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Bullet lengths

Discussion in 'Handloading and Reloading' started by wworker, Feb 1, 2008.

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  1. wworker

    wworker Member

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    Is there any way to find out the bullet length for various bullets without resorting to opening every brand/make and measuring? The bullet manufactures websites don't have that information. My loading manuals don't have that information.

    Does anybody have a link to this information?
     
  2. ranger335v

    ranger335v Member

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    "Does anybody have a link to this information?"

    I don't think so.

    In some 45 years of reloading, I've never heard of anyone being concerned about the specific lengths of bullets. ????
     
  3. rcmodel

    rcmodel Member in memoriam

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    I agree.
    I can't think of any reason it would be important.

    The important information is always provided by the bullet makers.

    Diameter, Weight, Bullet Type, Ballistic Coefficient, and Sectional Density.

    What else do you need to know?

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    rcmodel
     
  4. zxcvbob

    zxcvbob Member

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    The bullet length is very important when loading small capacity handgun cases, like 9mm. It changes the seating depth, which can make a *big* difference in pressure.

    (It probably doesn't matter at all for large rifle cases)
     
  5. Walkalong

    Walkalong Moderator

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    I log bullet lengths when I load them. Sometimes it comes in handy because I can figure out how deep in the case it will be compared to others I have data on when trying a new bullet. Most times it is insignificant though. It's not really necessary, I just do it.
     
  6. jfh

    jfh Member

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    I'll agree that it can be important as outlined by zxcvbob--but only if one is out there working at the ragged edge.

    Some years ago I was enamored with 9mm, and I tried all sorts of 356 / 357 bullets, from standard nine offerings on up to 158-gr. stuff. That was pretty self-limiting, however--the longer lengths precluded satisfactory seating; the case would bulge--and if it didn't, the volume was too small to put in an overpressure charge.

    Cast bullet molds are now fairly stabilized in terms of design, and semi-auto bullets (typically) have no cannelure. Bullet manufacturers, of course, do provide the dimensions, including LOA (if not charted somewhere, they will if you ask).

    So, gather the information for the specific bullet you want, probably by calling the manufacturer.

    Jim H.
     
  7. wworker

    wworker Member

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    Bullet length is needed for the Greenhill calculator formula.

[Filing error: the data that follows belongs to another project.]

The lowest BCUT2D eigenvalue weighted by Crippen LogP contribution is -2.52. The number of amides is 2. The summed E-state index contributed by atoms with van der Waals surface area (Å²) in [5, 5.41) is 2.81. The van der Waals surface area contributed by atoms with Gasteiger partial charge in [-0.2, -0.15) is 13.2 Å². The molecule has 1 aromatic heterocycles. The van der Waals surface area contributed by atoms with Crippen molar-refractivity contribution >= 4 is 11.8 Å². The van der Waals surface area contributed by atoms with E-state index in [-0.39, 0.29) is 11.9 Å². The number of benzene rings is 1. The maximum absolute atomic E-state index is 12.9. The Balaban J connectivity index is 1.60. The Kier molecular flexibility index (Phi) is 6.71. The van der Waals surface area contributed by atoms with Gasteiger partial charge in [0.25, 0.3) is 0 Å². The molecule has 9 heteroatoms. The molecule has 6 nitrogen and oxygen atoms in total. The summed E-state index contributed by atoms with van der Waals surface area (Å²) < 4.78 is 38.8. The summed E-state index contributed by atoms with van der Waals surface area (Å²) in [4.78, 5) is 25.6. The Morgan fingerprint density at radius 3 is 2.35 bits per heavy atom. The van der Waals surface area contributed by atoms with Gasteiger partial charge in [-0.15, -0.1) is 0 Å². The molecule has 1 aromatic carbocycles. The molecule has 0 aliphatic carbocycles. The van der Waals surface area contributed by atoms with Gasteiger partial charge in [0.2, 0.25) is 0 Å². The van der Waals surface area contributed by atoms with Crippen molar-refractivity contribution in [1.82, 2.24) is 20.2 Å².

It has to do with finding the optimum twist rate verses bullet length.

    I have a 1 in 9 twist M4 barrel and the optimum bullet length for speeds under 2800 fps is .84 inches. The only problem is I can find the bullet lengths of various FMJ (or otherwise) bullets.

    I have 55 grain FMJ at home to measure, but perhaps someone can tell me what weight of bullet is closest to .84 inches in length.


    WHAT IT THE GREENHILL FORMULA?

    The Greenhill Formula calculates the twist rates of bullets.
    The formula is as follows:

    (if bullet velocity is less than 2800 ft/sec)
    150 x diameter x diameter
    ------------------------- = required spin
    length of bullet

    (if bullet velocity is greater than 2800 ft/sec)
    180 x diameter x diameter
    ------------------------- = required spin
    length of bullet
     
  8. rcmodel

    rcmodel Member in memoriam

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    Not if you are using the correct load data for the 9mm bullet in question.
    Which you should be using.

    If you are substituting one brand of bullet for another, using someone else's load data, I can see bullet length being something that would be nice to know.

    But other factors such as jacket hardness, and bullet construction, are just as important, if not more so, in raising pressures as the length of the bullet.

    If you are using generic data, with an different bullet, you are in unknown territory already, regardless of the bullet length.

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    rcmodel
     
  9. rcmodel

    rcmodel Member in memoriam

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    Don't get to wrapped up in the Greenhill Formula.

    It was devised over 100 years ago, when long, streamlined, plastic-tipped or HP, boat-tail bullets were not the norm.

    At best, it will give you a ball-park number.
    At worst, it will be wrong.

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    rcmodel
     
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